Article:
I'm sure you understand that taxing accumulated wealth would be controversial, to say the least. (We already do this with the inheritance tax to some extent.) For my own part, I'd be happy with tax policy that made excessive accumulation impossible.

      Still, I understand your position. Somebody with a net worth of $1 million could easily have gotten there through a combination of talent, hard work, and thrifty living. But I don't believe that the billionaire is a thousand times smarter or industrious, or thrifty.

      I'd be interested in the opinion of other Kossacks on this issue.

      Taxing cigarettes reduces smoking, right? So let's reduce poverty by taxing the poor.

      by Tim DeLaney on Mon Nov 14, 2011 at 05:28:10 PM PST

      [ Parent ]

      •  2/3 of households don't itemize. (0+ / 0-)
        Third, there comes a point when the added complexity costs us money. We have reached and passed that point with the income tax code. When entire industries spring up to cope with that complexity, we have gone too far.

        It's hard to claim the tax code is too complex when the vast majority of people don't itemize at all.

        Percent that claim itemized deductions (TY 2008) [3] 33.8%

        The cost of this complexity for most people is "bad information".  They are asked hundreds of meaningless questions, which in the end do not make a difference.

        -7.75 -4.67

        "Freedom's just another word for nothing left to lose."

        There are no Christians in foxholes.

        by Odysseus on Mon Nov 14, 2011 at 10:16:45 PM PST

        [ Parent ]

        •  Misleading statistic (1+ / 0-)
          Recommended by:
          Odysseus
          It's hard to claim the tax code is too complex when the vast majority of people don't itemize at all.

          First, 66% is indeed a majority, but few would call it "vast". Second, my claim is not based on the proportion who don't itemize, but rather on the aggregate loss to the nation.

          To get an idea of the magnitude of that loss, see page 7 of this pdf document:

          According to research by the Government Accountability Office, efficiency costs are on the order of magnitude of two to five percent of Gross Domestic Product (GDP). Based on GDP of $13.259 trillion in 2006, efficiency costs are an additional $265 billion to $663 billion.

          This quote comes from a House document: (see "Conclusions")

          ... it is probably a reasonable generalization to conclude that about 40 cents of each dollar of taxes at the margin represents a deadweight loss to society.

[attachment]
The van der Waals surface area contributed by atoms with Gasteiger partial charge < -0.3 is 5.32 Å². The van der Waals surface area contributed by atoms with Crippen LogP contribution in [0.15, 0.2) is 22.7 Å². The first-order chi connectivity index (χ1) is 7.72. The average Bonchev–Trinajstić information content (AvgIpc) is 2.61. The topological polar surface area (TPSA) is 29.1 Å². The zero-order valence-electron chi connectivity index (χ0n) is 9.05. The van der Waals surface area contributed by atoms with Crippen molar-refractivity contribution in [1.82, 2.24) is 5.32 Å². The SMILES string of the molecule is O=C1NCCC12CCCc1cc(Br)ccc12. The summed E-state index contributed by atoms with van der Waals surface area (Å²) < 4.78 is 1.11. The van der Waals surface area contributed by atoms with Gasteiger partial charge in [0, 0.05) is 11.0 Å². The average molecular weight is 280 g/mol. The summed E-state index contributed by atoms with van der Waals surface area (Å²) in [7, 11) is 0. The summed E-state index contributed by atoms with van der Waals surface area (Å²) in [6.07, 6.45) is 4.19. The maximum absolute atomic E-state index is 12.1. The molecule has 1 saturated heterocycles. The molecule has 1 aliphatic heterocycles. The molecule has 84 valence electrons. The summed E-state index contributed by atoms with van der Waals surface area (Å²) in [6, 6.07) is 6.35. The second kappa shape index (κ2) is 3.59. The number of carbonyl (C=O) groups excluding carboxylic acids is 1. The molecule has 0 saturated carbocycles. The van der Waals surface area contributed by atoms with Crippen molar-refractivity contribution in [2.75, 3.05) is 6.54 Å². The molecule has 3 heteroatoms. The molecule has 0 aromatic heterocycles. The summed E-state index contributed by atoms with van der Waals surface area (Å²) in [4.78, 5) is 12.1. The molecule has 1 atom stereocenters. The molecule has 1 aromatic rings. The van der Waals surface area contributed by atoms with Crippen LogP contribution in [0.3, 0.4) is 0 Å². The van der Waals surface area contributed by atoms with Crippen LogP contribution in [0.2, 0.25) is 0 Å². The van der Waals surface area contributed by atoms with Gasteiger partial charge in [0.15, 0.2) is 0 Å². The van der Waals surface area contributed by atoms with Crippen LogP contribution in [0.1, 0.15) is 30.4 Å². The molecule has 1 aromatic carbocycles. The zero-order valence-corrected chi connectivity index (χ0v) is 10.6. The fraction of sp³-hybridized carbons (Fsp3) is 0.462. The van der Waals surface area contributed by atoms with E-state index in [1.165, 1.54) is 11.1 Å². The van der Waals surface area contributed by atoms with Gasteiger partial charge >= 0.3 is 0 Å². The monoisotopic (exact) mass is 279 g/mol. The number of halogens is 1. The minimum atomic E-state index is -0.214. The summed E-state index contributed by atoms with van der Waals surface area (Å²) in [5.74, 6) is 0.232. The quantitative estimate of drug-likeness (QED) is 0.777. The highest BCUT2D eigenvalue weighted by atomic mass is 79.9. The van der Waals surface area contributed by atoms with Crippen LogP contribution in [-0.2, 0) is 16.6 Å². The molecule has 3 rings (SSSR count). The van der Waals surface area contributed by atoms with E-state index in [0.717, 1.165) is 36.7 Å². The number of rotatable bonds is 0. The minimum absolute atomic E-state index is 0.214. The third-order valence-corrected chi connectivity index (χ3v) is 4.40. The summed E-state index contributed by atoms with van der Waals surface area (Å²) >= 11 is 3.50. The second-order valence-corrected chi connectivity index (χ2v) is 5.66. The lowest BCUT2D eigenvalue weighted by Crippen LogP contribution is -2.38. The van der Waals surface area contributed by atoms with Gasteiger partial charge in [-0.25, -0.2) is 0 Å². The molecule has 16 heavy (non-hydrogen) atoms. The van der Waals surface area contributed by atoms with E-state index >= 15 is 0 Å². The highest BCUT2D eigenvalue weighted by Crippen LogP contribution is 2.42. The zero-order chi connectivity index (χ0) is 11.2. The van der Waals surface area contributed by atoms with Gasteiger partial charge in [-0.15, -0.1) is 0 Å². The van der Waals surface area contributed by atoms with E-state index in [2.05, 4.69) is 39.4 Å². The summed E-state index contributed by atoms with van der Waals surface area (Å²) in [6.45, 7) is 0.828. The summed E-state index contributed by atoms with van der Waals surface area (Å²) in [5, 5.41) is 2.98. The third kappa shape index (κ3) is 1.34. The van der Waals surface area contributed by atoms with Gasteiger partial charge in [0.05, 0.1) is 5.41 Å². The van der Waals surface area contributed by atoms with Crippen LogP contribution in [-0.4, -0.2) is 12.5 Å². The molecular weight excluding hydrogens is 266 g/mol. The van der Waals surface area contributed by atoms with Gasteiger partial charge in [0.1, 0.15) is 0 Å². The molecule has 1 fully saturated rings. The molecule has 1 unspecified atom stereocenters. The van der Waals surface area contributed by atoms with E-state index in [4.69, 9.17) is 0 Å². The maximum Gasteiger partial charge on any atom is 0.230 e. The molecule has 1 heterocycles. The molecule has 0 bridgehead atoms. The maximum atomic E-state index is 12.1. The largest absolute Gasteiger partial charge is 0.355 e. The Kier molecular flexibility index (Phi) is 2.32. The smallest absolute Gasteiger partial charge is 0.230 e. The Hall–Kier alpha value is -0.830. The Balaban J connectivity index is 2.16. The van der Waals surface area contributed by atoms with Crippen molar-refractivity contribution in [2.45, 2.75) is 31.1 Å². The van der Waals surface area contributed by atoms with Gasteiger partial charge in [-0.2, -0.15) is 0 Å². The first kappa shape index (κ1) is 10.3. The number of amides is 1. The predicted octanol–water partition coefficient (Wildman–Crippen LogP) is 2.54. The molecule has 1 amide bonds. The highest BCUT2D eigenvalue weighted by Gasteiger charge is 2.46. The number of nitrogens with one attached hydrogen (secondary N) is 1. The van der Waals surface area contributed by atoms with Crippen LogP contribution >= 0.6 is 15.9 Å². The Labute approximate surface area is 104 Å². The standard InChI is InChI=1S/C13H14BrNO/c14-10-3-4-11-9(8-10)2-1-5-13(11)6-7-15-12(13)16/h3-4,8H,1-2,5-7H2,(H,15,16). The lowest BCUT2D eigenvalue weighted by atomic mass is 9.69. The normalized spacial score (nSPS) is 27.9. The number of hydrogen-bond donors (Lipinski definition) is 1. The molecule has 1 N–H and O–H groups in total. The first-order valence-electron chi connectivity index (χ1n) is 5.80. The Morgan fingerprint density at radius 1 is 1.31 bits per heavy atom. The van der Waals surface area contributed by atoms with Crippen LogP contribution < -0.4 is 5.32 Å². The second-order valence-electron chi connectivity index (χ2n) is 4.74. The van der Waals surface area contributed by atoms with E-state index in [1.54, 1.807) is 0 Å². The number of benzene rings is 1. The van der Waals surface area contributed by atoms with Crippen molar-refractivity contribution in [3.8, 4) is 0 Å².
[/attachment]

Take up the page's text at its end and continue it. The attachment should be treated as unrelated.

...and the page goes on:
Since we collected $1.175 trillion in individual income taxes in 2010, this would suggest efficiency losses of nearly half a trillion dollars--hardly a figure to be ignored.

          You can spend hours searching the web for information on this topic, and though authorities differ widely on the bottom line, estimates on the indirect costs of the income tax are invariably in the hundreds of billions.

          I concede that real simplification would not bring that number to zero, but it would surely reduce it greatly.

          Taxing cigarettes reduces smoking, right? So let's reduce poverty by taxing the poor.

          by Tim DeLaney on Tue Nov 15, 2011 at 08:54:59 AM PST

          [ Parent ]

  •  Flat Tax (1+ / 0-)
    Recommended by:
    Tim DeLaney

    Get rid of all deductions and go to a progressive flat tax.
    0-25000.00 6%
    For every 10,000. raise it a 1/4 percent with a 30% percent cap. This means all income for individuals, business, capital gains

    •  A point of nomenclature (0+ / 0-)

      "Flat" generally a system where all income levels are taxed at the same rate. Your suggestion is for a progressive code, and I happen to think it's a damn good structure in principle. The starting point and increments may need tweaking, but you're on the right track, IMHO.

      One addition that I would suggest: Exempt all income up to the poverty line.

      Taxing cigarettes reduces smoking, right? So let's reduce poverty by taxing the poor.

      by Tim DeLaney on Tue Nov 15, 2011 at 09:29:06 AM PST

      [ Parent ]